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    On September 9, Project Manager Stacey Ray shared an update with the City Council Ad Hoc Committee on the Reimagining Public Safety process. The update included revisiting the project purpose and scope, a summary of what the Work Group has been doing since forming in July, and discussion of some of the challenges to hosting a safe and inclusive process in a pandemic.

  • Statements on September 4 demonstration and shooting incident

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    On Sept. 4, people from around the state and beyond came to Olympia to participate in planned demonstrations, and we were deeply disappointed and angry that those demonstrations resulted in a violent incident and disruptions to our community’s sense of peace and safety.

  • City Manager Jay Burney's statement on police response and HB1310

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    Thanks to the community’s approval of the 2017 Public Safety Levy, the City of Olympia has been able to stay on the forefront of contemporary police practices. The Olympia Police Department (OPD) focuses and trains on priorities like de-escalation, and fair and impartial policing. Olympia is fortunate because our policing priorities already align with the intent of much of the police reform legislation recently approved at the State level.

    We support that legislation and its intent. However, we’ve heard concern in the community specifically about House Bill (HB) 1310 and its requirements around use of force. Some are concerned that, with HB 1310’s implementation, the Police Department would no longer respond to certain calls – particularly calls involving mental health crises or public nuisance disturbances.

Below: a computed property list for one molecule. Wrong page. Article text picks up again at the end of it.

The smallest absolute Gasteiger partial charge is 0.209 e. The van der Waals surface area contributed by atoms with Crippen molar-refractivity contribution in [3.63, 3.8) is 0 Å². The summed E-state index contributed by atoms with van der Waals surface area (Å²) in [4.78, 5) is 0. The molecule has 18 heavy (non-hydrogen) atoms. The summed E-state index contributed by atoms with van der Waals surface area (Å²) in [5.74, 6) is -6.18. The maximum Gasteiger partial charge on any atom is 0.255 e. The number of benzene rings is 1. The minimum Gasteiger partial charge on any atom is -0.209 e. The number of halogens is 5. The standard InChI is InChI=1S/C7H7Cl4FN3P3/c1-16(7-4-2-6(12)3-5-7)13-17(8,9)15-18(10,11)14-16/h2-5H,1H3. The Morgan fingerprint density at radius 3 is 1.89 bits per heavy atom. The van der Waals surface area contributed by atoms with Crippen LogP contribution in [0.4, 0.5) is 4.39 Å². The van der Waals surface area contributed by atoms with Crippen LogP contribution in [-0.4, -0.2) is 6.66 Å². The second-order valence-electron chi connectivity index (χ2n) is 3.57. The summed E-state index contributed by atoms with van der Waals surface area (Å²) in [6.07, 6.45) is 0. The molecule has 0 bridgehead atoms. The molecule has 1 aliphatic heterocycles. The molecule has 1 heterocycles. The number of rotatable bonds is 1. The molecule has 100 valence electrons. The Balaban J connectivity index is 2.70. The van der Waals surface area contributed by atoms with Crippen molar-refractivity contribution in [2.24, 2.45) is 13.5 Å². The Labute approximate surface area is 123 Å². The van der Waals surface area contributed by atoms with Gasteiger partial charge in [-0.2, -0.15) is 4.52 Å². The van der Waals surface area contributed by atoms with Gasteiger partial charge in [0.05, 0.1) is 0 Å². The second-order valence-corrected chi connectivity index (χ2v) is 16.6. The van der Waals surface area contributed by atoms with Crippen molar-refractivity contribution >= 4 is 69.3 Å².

Let me be clear: when our community calls, the Olympia Police Department will respond.

    Because of the Public Safety Levy, OPD has been able to diversify its resources and responders. The Police Department is not just an organization with uniformed officers with guns. Our responders also include members of our Crisis Response Units and Designated Crisis Responders, who are licensed mental health professionals.

    Depending on the nature of the call, OPD’s response may be the arrival of a police officer, or it may mean the arrival of a Crisis Response Unit, or both in some combination. Depending on the seriousness of the call, OPD’s response may be a uniformed officer in a matter of minutes, or a car driving by the situation, or a follow-up phone call. The community will receive a response.

    The Legislature’s actions on Police Reform happened quickly, but those actions are only speeding Olympia up the path we were already taking. While on that path, we already banned choke holds, car chases and shooting into moving vehicles. We already eliminated tear gas. And our police officers already operate under a duty to intervene.

    We have been growing our Crisis Response Unit. Our next step is to expand it to a 24-hour service.

    In Olympia, we see HB 1310 as an opportunity for us to reimagine alternative approaches to response in the community. It’s an opportunity to continue to build more robust new programs in OPD, our Fire Department and across the organization.

    In keeping with these efforts, we are working to Reimagine Public Safety with the community. We invite you to learn more here https://engage.olympiawa.gov/publicsafety, and to participate when you can in this important process.

    When called, the Olympia Police Department will respond. Our commitment is to make sure it is the right response. We believe that is what our lawmakers want, what our community wants, and it is what we want.
  • New presentations on Olympia's current system and recently legislated changes

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    Check out the document library for the Reimagining presentation to the Olympia Police Department, an overview of the changes to criminal justice passed in the recent legislative session, and the most recent presentations to City Council's Ad Hoc Committee for Public Safety.

Page last updated: 04 October 2021, 13:16